Pest Control Blog

David MooreOur staff entomologist (bug scientist) and Pest Detective, David Moore, writes about topics related to keeping your home pest free.

You can also visit with our Pest Detective on Facebook. Post your questions on our wall, with pictures if possible, and David Moore will answer the most common ones. When submitting photos, include as much information as possible, including size and color, and where any damage in your home is occurring.

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05
Dec
2014
Pantry Pests
Indianmeal moth U of Arkansas Flour beetles Canadian Grain Commision 2 warehousebtl YUNebraska 2
Indianmeal Moth
(Photo: U of Arkansas)
Flour beetles
(Photo: Canadian Green Commission)
Warehouse beetle
(Photo: U of Nebraska)

As the holidays approach, more and more people will be cooking for family gatherings and discover new friends in their pantry. Discovering bugs in your food may seem disgusting, but it isn't unusual. I want to take a moment and explore some of those pests, what they can do, and some methods that can be used to eliminate them. There are many types of pests that can infest our food, but we will only concentrate on a few of the most popular pests that are found in our stored food items. These pests can include small beetles, moths, and worm-like creatures that can cause a person to have an intense reaction to even see inside their food products. Several of these pests are pictured in the Dodson Pest ID Guide elsewhere on this web site that Dr. Eric Smith had created.

How do we get these pests?

These pests are usually brought into the home in food items purchased at the grocery or pet supply store. These pests can be successful just about any place that bulk foods and pet food and supplies can be found. This does not mean that these locations are dirty or unsanitary. Usually these stores will receive product that is already infested without their knowledge. Most of these stores have pest management services that will respond when alerted to the issue to eliminate the problem.

Read more... [Pantry Pests]
 
19
Oct
2014
Brown Marmorated Stink Bugs

Stink bug-rutgers
Stink Bug
(Photo: Rutgers Univ.)

The Brown Marmorated stink bug is an invasive agricultural pest from Asia and first discovered in Pennsylvania in 1998. Since then, stink bug populations have exploded and spread in over 17 known states since they have no natural predators in North America. Although North America has many native stink bugs, the brown marmorated stink bugs can be identified by the following distinguishing marks:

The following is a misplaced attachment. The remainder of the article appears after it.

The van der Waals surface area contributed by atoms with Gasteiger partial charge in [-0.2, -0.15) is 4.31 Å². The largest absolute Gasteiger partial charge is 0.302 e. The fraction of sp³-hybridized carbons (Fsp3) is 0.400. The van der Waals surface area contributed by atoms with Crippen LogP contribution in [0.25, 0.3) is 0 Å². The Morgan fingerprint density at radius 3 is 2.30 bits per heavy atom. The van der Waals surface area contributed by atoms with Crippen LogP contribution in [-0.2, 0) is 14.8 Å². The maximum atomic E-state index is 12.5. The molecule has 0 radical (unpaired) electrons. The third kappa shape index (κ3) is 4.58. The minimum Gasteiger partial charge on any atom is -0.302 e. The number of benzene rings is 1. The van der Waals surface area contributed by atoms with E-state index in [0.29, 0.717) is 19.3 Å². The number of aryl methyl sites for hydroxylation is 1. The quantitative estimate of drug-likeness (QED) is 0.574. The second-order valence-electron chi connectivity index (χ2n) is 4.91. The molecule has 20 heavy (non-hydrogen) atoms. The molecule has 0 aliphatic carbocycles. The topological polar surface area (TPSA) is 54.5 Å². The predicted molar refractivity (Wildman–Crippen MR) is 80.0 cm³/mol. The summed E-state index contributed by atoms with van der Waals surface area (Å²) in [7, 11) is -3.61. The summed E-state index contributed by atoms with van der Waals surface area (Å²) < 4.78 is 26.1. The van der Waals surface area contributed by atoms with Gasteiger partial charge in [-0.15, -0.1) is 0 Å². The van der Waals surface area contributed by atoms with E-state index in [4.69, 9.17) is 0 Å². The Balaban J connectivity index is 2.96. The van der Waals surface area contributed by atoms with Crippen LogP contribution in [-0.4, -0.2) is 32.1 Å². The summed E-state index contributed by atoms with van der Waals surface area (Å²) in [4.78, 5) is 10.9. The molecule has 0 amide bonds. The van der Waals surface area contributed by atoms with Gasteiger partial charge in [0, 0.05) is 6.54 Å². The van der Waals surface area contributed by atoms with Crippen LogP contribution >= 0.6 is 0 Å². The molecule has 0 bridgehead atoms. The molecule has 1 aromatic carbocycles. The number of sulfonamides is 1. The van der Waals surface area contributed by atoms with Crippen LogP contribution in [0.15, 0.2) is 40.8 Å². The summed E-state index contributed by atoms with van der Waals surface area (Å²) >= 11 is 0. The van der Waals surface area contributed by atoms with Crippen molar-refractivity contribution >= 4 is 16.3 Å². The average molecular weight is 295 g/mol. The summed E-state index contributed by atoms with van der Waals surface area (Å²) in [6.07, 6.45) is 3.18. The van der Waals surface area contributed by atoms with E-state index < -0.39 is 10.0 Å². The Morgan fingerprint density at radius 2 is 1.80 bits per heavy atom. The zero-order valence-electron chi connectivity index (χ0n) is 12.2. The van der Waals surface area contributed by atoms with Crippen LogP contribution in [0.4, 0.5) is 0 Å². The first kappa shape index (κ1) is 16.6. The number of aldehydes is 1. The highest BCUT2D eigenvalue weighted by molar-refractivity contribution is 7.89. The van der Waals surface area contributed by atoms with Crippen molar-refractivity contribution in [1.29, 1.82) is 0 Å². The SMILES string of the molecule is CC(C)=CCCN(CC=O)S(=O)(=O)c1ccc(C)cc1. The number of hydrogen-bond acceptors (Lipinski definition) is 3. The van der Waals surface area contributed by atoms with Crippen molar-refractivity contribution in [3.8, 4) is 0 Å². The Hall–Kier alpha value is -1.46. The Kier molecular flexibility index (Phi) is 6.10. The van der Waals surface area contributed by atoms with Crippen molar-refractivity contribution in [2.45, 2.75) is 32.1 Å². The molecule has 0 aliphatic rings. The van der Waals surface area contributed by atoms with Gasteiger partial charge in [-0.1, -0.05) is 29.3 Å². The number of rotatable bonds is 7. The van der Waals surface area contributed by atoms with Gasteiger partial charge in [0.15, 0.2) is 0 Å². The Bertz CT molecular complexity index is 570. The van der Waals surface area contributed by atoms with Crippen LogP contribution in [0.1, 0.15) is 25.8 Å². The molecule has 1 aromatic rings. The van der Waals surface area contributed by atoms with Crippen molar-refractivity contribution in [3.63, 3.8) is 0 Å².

• Alternating dark and light bands on the antennae
  • Alternating dark and light banding on the exposed side edges of the abdomen

They acquired their name because they have small glands located on their thorax that are capable of emitting an
offensive odor.

Read more... [Brown Marmorated Stink Bugs]
 
17
Sep
2014
Why Proofing a Structure is Important
headlice
Door Sweep
(Photo: diynetwork.com)
headlice hair
Wall Crack Repair
(photo: hgtvremodels.com)

If you have had a pest management professional at your home, you may have heard them speak about proofing a structure to prevent pests from harboring inside of it. This is important for commercial and residential locations and can have far reaching implications if basic maintenance is not sustained.

Read more... [Why Proofing a Structure is Important]
 
20
Aug
2014
Preventing Head Lice
headlice
Head Lice Size
(Photo: CDC)
headlice hair
Head Lice - Hair
(Photo: CDC)

With school coming back in session, we here at Dodson want you and your family to be aware of what head lice look like, how to help prevent them, and what to do if you discover a child has contracted head lice. If you suspect that someone in your family has head lice, you should report this to a medical doctor who can diagnose this issue. There is very little a pest management professional can do for a true head lice infestation, so contacting a primary physician should be your first priority.

Read more... [Preventing Head Lice]
 
17
Jul
2014
Tick Prevention and Removal
click image to enlarge
Tick Types
click image to enlarge
Tick Life Cycle
Tick Types
(Photo: Texas A&M)
Tick Life Cycle
(Photo: CDC)

Since it is summer, it seems that everyone is out having fun camping, hiking, or cleaning up their yards.  As much fun as it is to play outdoors, people and their pets might find themselves being exposed to environments that could harbor ticks.  Ticks carry a variety of disease causing organisms in North America including: Lyme disease, Rocky Mountain spotted fever, eastern equine encephalitis, Lacrosse encephalitis, and a few others.  Additionally, ticks can cause paralysis if it attaches in the right spot on the human body.

Read more... [Tick Prevention and Removal]
 
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